Where I believe blogging lacks a foothold is with the writing journalism community, namely newspaper sports journalists. My reasoning behind this belief rests upon the canons of journalism. The canons are, in layman's terms, the list of standards that journalists must adhere to. I learned this important set of rules and guidelines back in 10th grade, when I took Journalism I at my high school. Sure it was a year long class, but I learned them early on into the class and was constantly reminded of the duties of a reporter to adhere to the guidelines - while still putting out the best effort possible. Some reporters walk a fine line on portions of their reporting and occasionally it pays out well for the public. Other times we hear of reporters facing libel suits. Nonetheless, there is a set of guidelines out there for professional journalists. The First Amendment does not mean everything is open and free. Arguments over plagiarism have even come onto BGN, which shows just how far reaching some of the more well known components of the canons are. My breakdown will be based off of the canon summary found on Wikipedia (just to save time explaining each portion in great detail).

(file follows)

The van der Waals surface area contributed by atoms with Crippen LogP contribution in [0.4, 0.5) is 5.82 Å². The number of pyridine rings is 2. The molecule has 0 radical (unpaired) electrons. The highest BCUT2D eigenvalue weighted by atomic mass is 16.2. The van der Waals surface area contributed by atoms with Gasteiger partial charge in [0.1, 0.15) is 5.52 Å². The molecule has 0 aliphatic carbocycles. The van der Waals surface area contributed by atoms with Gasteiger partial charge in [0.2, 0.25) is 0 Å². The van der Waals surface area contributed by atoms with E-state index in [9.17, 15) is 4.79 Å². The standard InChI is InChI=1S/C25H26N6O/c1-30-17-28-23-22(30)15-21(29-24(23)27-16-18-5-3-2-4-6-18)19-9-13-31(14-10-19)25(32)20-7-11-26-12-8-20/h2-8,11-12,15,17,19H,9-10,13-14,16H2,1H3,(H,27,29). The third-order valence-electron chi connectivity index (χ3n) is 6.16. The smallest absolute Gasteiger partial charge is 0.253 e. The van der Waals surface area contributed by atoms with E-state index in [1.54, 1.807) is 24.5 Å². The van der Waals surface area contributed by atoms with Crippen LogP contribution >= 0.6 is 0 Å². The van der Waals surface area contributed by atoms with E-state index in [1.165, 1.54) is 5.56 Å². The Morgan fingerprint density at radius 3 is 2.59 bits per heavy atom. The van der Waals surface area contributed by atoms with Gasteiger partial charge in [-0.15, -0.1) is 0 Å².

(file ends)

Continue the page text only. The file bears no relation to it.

Accuracy and standards for factual reporting
Sites like Deadspin have caused a lot of discussion on this issue. Blogs that detail the sports world like tabloids will never gain a footing in the professional world. There are certain lines you don't cross and most of them involve sections of personal life. Stories like that of Tiger Woods' infidelities come out every so often, but it should not be the intent of a journalist to discredit someone for malignant intent. If research leads a journalist to the stance that someone used a PED, or Tiger had affairs, then by all means run with it. But at this point in time, there are people who are simply intent on outing people for the sake of outing people, whether or not everything is in line fact wise.
ProFootballTalk comes into this discussion on their consistent choosing to ignore the context of quotes. Instead of presenting the full story, PFT instead shows only the smallest of bites in order to gain a larger community of readers. As seen with their choices of shortened quotes in the case of DeSean Jackson, it is clear to me that PFT and Mike Florio knowingly misrepresent athletes and their quotes. There are two ways to give incorrect information to the public: misinformation and disinformation. "Mis" is unknowingly doing so, while "dis" is done with the intent to spread the incorrect information knowingly. PFT and Florio use disinformation to create events that are not already in play. Jackson's full quote was nothing more than a statement of support for his new quarterback, Kevin Kolb, yet by shortening it into the equivalent of a TV sound bite, PFT and Florio created a supernova of sports news. Soon ESPN jumped on the "DJax v McNabb" train, as did the rest of the sportsverse. An non-issue turned into the issue, all because PFT and Florio decided to break a pretty straight forward cannon of journalism.